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In Homers Iliad, Priam, the human King of Troy, and Zeus, the divine King of the gods, are only separated by the gift of immortality. Homer compares and contrasts these great kings to show the results of this gift. Zeus is less invincible and imperturbable than he should be for his divine status. Both the divine King of the gods and the human King of Troy have a weakness for their children, which brings the mighty immortal god to the down to level of the lowly human. Homer draws these similarities between the divinity and the human in order to heighten the crucial difference in their lives and the lives of all other immortals and mortals like them. Throughout his life, Priam suffers; then he dies.
Zeus on the other hand has never felt an ounce of true regret or pain because his life never ends; it is simply a game with no winner. Through Priam's suffering, Homer shows the nobility of a tortured life as opposed to a life lived as a game. Zeus, King of the gods, has a weakness with regards to his children. When Sarpedon, Zeus son, is in the war path of Patroclus, Zeus ponders whether [he] should snatch [Sarpedon] out of the sorrowful battle to save him from certain death and set him down alive somewhere safe (Iliad, 16. 436 - 437). If [he] bring[s] Sarpedon back to his home, still living the other gods will all want to save their favorites (Iliad, 16. 445). Zeus follows the advice of his wife; he makes a decision that is best for the gods.
It is best because the half-god children would all want to be saved by their respective divine parents. As a result of Zeus allowing his beloved son to die, Zeus shows that he can make difficult decisions against will of his aching heart in order to do what is best for his kingdom. Homer shows that Zeus can be levelheaded and wigmore so than Priam. He can always have another son, but the death of this beloved child affects him deeply. This loss of this one pawn cannot affect the outcome of his game of battle.
Zeus displays human-like emotions by wanting to save the child he loves, but he does not blatantly disregard the consequences of his actions as Priam does. With the decay of his body and mind, Kind Priam's judgment has suffered; he no longer exemplifies the great king that has earned the respect of his people and even the Achaeans by virtue of his levelheaded, wise, and benevolent rule. When Priam is faced with telling Paris, his vain, foolish child, no, Homer shows the weak, weary being King Priam has become as a result of the ten long years spent fighting the Trojan War. While Paris is on an overseas voyage Paris [carries] away Helen, the most beautiful woman in the ancient world, because they develop eros for one another (Iliad, pg 12). King Priam allows Paris, the child once expelled from his house and cast into the fields, to violate Zeus law of xenia. The elders of the people[the] chief men of the Trojans who are men of good counsel and excellent speakers admit they are wrong (Iliad, 3. 148 - 153).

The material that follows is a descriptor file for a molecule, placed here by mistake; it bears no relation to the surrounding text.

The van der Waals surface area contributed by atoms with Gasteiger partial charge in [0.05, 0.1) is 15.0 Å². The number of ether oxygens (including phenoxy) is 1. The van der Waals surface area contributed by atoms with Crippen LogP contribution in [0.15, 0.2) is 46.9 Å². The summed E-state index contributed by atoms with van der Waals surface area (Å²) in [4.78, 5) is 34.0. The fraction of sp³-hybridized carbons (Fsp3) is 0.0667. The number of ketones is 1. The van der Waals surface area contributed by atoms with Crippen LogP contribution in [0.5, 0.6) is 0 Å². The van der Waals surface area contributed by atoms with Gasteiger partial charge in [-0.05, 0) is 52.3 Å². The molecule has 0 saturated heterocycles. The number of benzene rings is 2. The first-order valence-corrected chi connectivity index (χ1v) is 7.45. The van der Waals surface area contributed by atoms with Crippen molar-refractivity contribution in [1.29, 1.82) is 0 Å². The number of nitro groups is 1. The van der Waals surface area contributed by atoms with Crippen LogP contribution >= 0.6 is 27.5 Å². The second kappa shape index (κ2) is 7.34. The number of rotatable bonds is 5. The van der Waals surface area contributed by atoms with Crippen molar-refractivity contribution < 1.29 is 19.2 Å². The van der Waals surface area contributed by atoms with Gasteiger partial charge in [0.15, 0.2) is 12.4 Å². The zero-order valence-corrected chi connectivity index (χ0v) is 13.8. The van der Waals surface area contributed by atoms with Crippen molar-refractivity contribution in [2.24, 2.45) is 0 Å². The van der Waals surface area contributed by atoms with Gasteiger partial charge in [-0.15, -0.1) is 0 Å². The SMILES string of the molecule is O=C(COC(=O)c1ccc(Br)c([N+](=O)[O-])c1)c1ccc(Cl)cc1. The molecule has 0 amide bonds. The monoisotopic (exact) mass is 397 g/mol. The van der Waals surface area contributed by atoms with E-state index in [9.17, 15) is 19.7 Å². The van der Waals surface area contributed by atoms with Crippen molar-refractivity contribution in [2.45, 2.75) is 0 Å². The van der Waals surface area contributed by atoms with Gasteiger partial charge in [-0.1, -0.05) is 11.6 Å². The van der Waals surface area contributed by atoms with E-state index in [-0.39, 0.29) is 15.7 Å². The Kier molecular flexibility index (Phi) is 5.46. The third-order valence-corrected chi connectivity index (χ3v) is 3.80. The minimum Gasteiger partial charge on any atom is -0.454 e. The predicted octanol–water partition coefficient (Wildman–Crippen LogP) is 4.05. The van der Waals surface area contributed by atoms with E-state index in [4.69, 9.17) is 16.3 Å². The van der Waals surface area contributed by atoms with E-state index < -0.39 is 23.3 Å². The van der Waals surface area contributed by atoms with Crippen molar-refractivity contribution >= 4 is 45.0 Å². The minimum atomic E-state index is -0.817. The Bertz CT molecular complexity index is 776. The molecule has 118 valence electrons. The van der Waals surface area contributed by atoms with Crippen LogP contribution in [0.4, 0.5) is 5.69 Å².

The king wants his way despite implicating the whole city. He is mortal. His actions have direct influence on the lives of his comrades. The war wages for ten long years because King Priam does not believe Helen is at fault. He believes the gods are playing a game, and his actions cannot influence the winner or loser of this game.
Countless loyal warriors, innocent women, and blameless children die; cities are destroyed. Though it is Paris that initiates the turn of events that causes the onslaughts, Priam has chosen to send his men into the game taking place on the battlefield to defend Paris. Priam is like the immortal gods, who control the game, because he concedes to Paris whims and rules his kingdom in such a way that it suits his purposes for the moment. He can take the loss of several lowly pawns to obtain a queen.
In other words, Priam cares more about Paris honor than he does about his majestic city and the thousands and thousands of subjects that have willingly given their lives to please their mortal king. Homer intends for the reader to draw parallels between the Zeus and the Priam in this epic that can be expanded upon to encompass all gods and mortals. It is important to understand that the consequence for the gods can never be death; as a result of this the gods have no real punishment for any action or attitudes, so they view each passing day as a new game. Homer wants the reader to understand that the gods have children and hurt for them when they die just as humans do. Even though the gods sometimes make better decisions, the humans are nobler because life has meaning for them.
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